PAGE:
A choice hybrid from Mark Dimmit is an unusual cross of roseoscapa x bulbosa. Taking characteristics of both parents, it has an upright vase shape with a somewhat bulbous base. Grown 'hard' the bulbous base is more pronounced. The leaves are many, semi-terete, slightly undulating and green with a light gray scurf. The inflorescence is tall with long, leaf-like scape bracts that blush pink and a cluster of six or so fairly long, upright pink branches. Flowers are light blue. Easy to grow and long lasting in color.
A cross by Bill Timm which he reported to be Tillandsia fasciculata v. densispica x capitata 'Red'. We raised seedlings from his cross. Upon blooming, it was obvious that this was not its legitimate cross, but what it might be, we didn't know. The form of the plant is much like that of a Tillandsia fasciculata, but the inflorescence in no way suggests any relationship to T. capitata. The inflorescence is a spike with two or more branches, each about four inches long. Glossy reddish-pink with tubular blue flowers. Nice, with long lasting color. We gave it this name with a nod to Bill's sense of humor.
Tillandsia 'Arco Iris'
A stunning hybrid of (chiapensis x tricolor) takes on the very best of both species. In general the shape is like that of tricolor, an open rosette of narrow, fairly stiff leaves. They differ from the wide leaves of chiapensis but take on the silvery coloration of that species. The inflorescence is taller than the foliage, with a central spike and three or four side branches, rather like the shape of the tricolor parent. The color is glossy red in the center with a dusting of silver trichomes towards the margins, which appear pink. Immature branches are yellow and flowers blue. A very colorful hybrid!
A surprising and unusual hybrid of (flabellata x utriculata). What a graceful beauty! The plant forms a large open rosette of narrow gray-green leaves and will reward you with an amazing inflorescence. The spike is about 24 inches tall in a pyramid of slender red, yellow and orange branches. Grow mounted or potted in a very well draining mix.
A cultivar of (baileyi x ionantha ‘Druid’) by Margaret Paterson. Similar to ‘Califano’ but because the ionantha parent is the ‘Druid’ form, a yellow blushing cultivar, it does not seem to blush as red as ‘Califano’, though it does not blush yellow either.
A small grower to about 7 inches tall with a slightly bulbous base and narrow, flaring leaves. The plant is silvery with trichomes and blushes pinkish at anthesis with a short pink inflorescence and blue flowers. Will form a large clump in time.
Tillandsia 'Charles Wiley'
An early hybrid (1960’s) by Charles Wiley is a cultivar of (seleriana x bulbosa). The cross was made in Eastern Germany and is a relic of the Cold War era. Aside from this, the plant is a handsome combination of both parents. More bulbosa-like it is however stouter with more leaves and has a slight scurff unlike the bulbosa parent. The inflorescence is a short rachis with red branches and a corresponding blush in the upper leaves at anthesis.
Tillandsia 'Cherry Cordial'
A handsome, fairly large growing hybrid by Bill Timm is an unusual cross of (capitata domingensis x dasyliriifolia). The plants are leafy, with fairly narrow leaves tapering from about .75 of an inch to a slender point. The color is reddish, and becomes deeper colored in strong light.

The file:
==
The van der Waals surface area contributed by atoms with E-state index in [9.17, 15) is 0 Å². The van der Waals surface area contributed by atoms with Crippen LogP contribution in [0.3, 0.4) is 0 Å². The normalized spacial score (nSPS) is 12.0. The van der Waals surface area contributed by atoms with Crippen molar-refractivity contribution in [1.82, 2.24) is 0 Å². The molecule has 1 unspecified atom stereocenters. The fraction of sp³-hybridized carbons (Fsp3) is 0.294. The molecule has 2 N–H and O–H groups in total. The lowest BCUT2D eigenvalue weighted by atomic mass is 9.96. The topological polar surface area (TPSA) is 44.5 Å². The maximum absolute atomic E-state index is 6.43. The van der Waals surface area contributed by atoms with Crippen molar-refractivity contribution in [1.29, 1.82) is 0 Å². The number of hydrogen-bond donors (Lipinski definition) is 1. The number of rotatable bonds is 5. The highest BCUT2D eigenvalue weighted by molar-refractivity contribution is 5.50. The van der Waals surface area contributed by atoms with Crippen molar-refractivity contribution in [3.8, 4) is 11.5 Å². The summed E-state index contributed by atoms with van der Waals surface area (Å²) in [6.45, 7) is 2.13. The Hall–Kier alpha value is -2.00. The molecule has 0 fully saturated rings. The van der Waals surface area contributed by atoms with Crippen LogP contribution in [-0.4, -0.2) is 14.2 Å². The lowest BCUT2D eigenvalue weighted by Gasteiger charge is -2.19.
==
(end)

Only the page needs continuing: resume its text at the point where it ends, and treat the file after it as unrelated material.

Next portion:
The inflorescence is very tall with many branches held upright to the rachis, deep burgundy red with red bracts. Produces many offsets. Quite showy.
Tillandsia 'Classic Rouge'
A hybrid of (fasciculata (Mexico) x flabellata ‘Giant Red’) showing influence of both parents. A silvery-gray rosette of stiff, half-inch, tapering leaves in an open, arching rosette with an inflorescence of slender, upright, dark red branches. A showy, long-lasting beauty.
An exciting natural hybrid of (Tillandsia rotundata x capitata) from Guatemala. A full, leafy rosette of narrow, silvery-gray leaves that are quite stiff and are angled slightly upward. The inflorescence is a short scape with long, stiff, silvery-grey bracts and a cluster of about 15 short, lanceolate branches of a clear, brilliant red. A knockout!
A lovely, robust hybrid by Jim Irvin is a cultivar of (limbata x bulbosa). Most closely resembling the bulbosa parent with a bulbous base, glossy leaves, and a branched, red inflorescence, it does differ though in some aspects. The plant is larger than bulbosa, growing to about 12 inches tall with upright, terete leaves that are glossy or nearly lacking visible trichomes. The color is green overall until anthesis. The inflorescence is tall with multiple branches which are long and slender (more so than bulbosa) and bright red in color. The foliage will blush slightly bronzy-reddish at anthesis and in stronger light. A vigorous grower that produces more offsets than the bulbosa parent, forming nice clusters in a relatively short time.
Tillandsia 'El Camaron'
This is a very nice plant that we collected in back in the 1990’s near El Cameron, Oaxaca, Mexico at an altitude of 4,600 feet. It was an obvious hybrid and the only possible parents were both growing in the same area; T. fasciculata ‘Lithophytic Form’ and ionantha v. stricta.
The plant was a single clump of three plants growing lithophytically (see photo taken in the wild) and we took the larger plant. Over the years this plant has developed into a real beauty, similar to ‘Nidus’ (another fasciculata x ionantha hybrid from Veracruz) but distinctly different.
It has soft but firm leaves in an upright rosette, somewhat caulescent, about 12 inches long, with a short scape with clustered branches that rises about two to three inches. The bracts are red and flowers blue. The foliage blushes red but the scurf on the leaves make them appear pink. No cultural problems under ‘normal’ Tillandsia culture.